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Leveraging the Innovation Effectiveness Curve: Your Key to Growth

For many companies, developing new products is a hit-or-miss proposition. Successful innovation–the kind that leads to customer engagement and profits–is rare and hard to achieve. Some have tried investing intensively in research and development.

In a recent study conducted by booz&co. on public companies representing almost 60% of global R&D expenditures, it was found out that there is generally no correlation between R&D spending and financial metrics such as sales or profit growth. Open innovation has been resorted to by some companies but this, too, does not necessarily lead to higher innovation returns. A strategy of tacit benchmarking has also been pursued. Near the average amount of R&D spending has been invested but this led to a greater number of minor product line extensions with often diminishing returns.

On the other hand, there are companies that do best at dreaming up great new products while spending less to do it. One of these is Apple, which commits 5.9% of sales to R&D, less than its industry’s average of 7.6%. This shows that, when it comes to innovation investment, the key question is not how much to spend but how to spend it.

Indeed, innovation success depends on mysterious factors. But there are companies that can overcome these hurdles and regularly product high-yield innovations. The answer is the use of the best approach in determining which innovation success and why others fail.

What is Innovation Effectiveness Curve

The Innovation Effectiveness Curve is the marginal return on innovation investment. It represents the individual innovation profile of the company. It is the value and quality of a company’s innovation portfolio.

The Innovation Effectiveness Curve is done on a project-by-project basis. It contains data about every active project in the pipeline of the company. Each point represents a return on innovation investment for a particular project.

Organizations must be able to understand their project portfolio and diagnose their innovation practices and capabilities to be able to create an Innovation Effectiveness Curve. This is essential as the height of the curve provides a definitive verdict on the power of the innovation capability to drive returns and generate growth.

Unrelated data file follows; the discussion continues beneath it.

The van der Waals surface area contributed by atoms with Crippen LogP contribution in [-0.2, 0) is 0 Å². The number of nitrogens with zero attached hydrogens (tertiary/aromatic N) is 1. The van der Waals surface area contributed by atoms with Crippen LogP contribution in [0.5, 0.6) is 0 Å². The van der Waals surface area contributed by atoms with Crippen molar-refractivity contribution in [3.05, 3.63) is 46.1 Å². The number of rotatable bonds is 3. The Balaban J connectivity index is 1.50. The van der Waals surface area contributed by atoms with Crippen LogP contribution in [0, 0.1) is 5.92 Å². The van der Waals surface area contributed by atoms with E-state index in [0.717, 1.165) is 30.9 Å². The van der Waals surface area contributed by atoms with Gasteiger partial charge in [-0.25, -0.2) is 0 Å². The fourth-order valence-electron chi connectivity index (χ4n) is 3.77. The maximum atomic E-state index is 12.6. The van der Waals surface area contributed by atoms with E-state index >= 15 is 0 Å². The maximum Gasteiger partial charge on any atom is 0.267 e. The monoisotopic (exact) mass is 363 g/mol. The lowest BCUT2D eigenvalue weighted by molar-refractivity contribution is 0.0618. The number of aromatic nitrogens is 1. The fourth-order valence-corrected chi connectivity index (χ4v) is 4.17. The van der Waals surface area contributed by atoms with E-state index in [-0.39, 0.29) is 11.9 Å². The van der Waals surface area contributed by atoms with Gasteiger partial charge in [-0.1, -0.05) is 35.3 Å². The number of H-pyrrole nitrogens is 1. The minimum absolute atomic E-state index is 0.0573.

The 3 Core Properties of an Innovation Effectiveness Curve

An Innovation Effectiveness Curve must be Comprehensive, Stable, and correlates with Growth.

  1. Comprehensive
    An Innovation Effectiveness Curve that is comprehensive has a holistic view of R & D, marketing, strategy, and operations. These are activities that directly bear upon the creation and launch of new products.
  2. Stable
    When the Innovation Effectiveness Curve is stable, it remains consistent over time. The overall shape of the curve remains the same despite changes in innovation projects.
  3. Correlated to Growth
    An Innovation Effectiveness Curve must correlate to growth. There should be an established connection between the effectiveness of innovation efforts and the growth of the company.

When the 3 Core Properties are in place, this makes the Innovation Effectiveness Curve a very powerful analytical tool. On the other hand, when these core properties are not in place, the Innovation Effectiveness Curve falters. This is a signal that growth is slow or may slow down. This is one occurrence not one organization would like to happen.

Interested in gaining more understanding of Innovation Effectiveness Curve and how your organization can strategically use it as a powerful analytical tool? You can learn more and download an editable PowerPoint about Innovation Effectiveness Curve here on the Flevy documents marketplace.

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About Joseph Robinson

Joseph Robinson is the Vice President of Strategy at Flevy. Flevy is the marketplace for best practices in business management. Learn how the Fortune 100 and global consulting firms do it. Improve the growth and efficiency of your organization by leveraging Flevy's library of best practice methodologies and templates. The documents at Flevy (https://flevy.com) are of the same caliber as those produced by top-tier management consulting firms, like McKinsey, BCG, Bain, and Accenture. Most were developed by seasoned executives and consultants with 20+ years of experience. Flevy covers 200+ management topics, ranging from Digital Transformation to Growth Strategy to Lean Management. You can peruse a full list of management topics available on Flevy here. Prior to Flevy, Joseph worked as an Associate at BCG and holds an MBA from the Sloan School of Management at MIT. You can connect with Joseph on LinkedIn here.

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